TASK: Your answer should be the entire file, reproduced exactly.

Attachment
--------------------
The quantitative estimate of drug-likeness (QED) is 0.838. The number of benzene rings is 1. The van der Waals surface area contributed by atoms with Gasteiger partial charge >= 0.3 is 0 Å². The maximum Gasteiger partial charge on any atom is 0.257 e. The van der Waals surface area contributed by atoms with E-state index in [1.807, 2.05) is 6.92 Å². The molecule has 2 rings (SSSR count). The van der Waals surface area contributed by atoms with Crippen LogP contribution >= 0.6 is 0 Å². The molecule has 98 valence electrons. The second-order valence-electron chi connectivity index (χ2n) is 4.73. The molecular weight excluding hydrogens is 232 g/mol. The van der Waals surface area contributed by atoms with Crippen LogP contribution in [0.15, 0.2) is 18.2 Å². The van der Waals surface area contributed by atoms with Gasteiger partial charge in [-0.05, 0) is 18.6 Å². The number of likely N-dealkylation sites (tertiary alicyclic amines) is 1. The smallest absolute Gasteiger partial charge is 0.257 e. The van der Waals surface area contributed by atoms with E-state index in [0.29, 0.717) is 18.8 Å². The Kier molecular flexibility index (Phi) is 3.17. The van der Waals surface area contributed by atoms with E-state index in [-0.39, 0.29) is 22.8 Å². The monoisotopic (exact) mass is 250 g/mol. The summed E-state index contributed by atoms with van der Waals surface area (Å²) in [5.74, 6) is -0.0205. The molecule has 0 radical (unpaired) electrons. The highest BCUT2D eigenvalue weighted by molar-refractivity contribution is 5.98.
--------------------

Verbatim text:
The quantitative estimate of drug-likeness (QED) is 0.838. The number of benzene rings is 1. The van der Waals surface area contributed by atoms with Gasteiger partial charge >= 0.3 is 0 Å². The maximum Gasteiger partial charge on any atom is 0.257 e. The van der Waals surface area contributed by atoms with E-state index in [1.807, 2.05) is 6.92 Å². The molecule has 2 rings (SSSR count). The van der Waals surface area contributed by atoms with Crippen LogP contribution >= 0.6 is 0 Å². The molecule has 98 valence electrons. The second-order valence-electron chi connectivity index (χ2n) is 4.73. The molecular weight excluding hydrogens is 232 g/mol. The van der Waals surface area contributed by atoms with Crippen LogP contribution in [0.15, 0.2) is 18.2 Å². The van der Waals surface area contributed by atoms with Gasteiger partial charge in [-0.05, 0) is 18.6 Å². The number of likely N-dealkylation sites (tertiary alicyclic amines) is 1. The smallest absolute Gasteiger partial charge is 0.257 e. The van der Waals surface area contributed by atoms with E-state index in [0.29, 0.717) is 18.8 Å². The Kier molecular flexibility index (Phi) is 3.17. The van der Waals surface area contributed by atoms with E-state index in [-0.39, 0.29) is 22.8 Å². The monoisotopic (exact) mass is 250 g/mol. The summed E-state index contributed by atoms with van der Waals surface area (Å²) in [5.74, 6) is -0.0205. The molecule has 0 radical (unpaired) electrons. The highest BCUT2D eigenvalue weighted by molar-refractivity contribution is 5.98.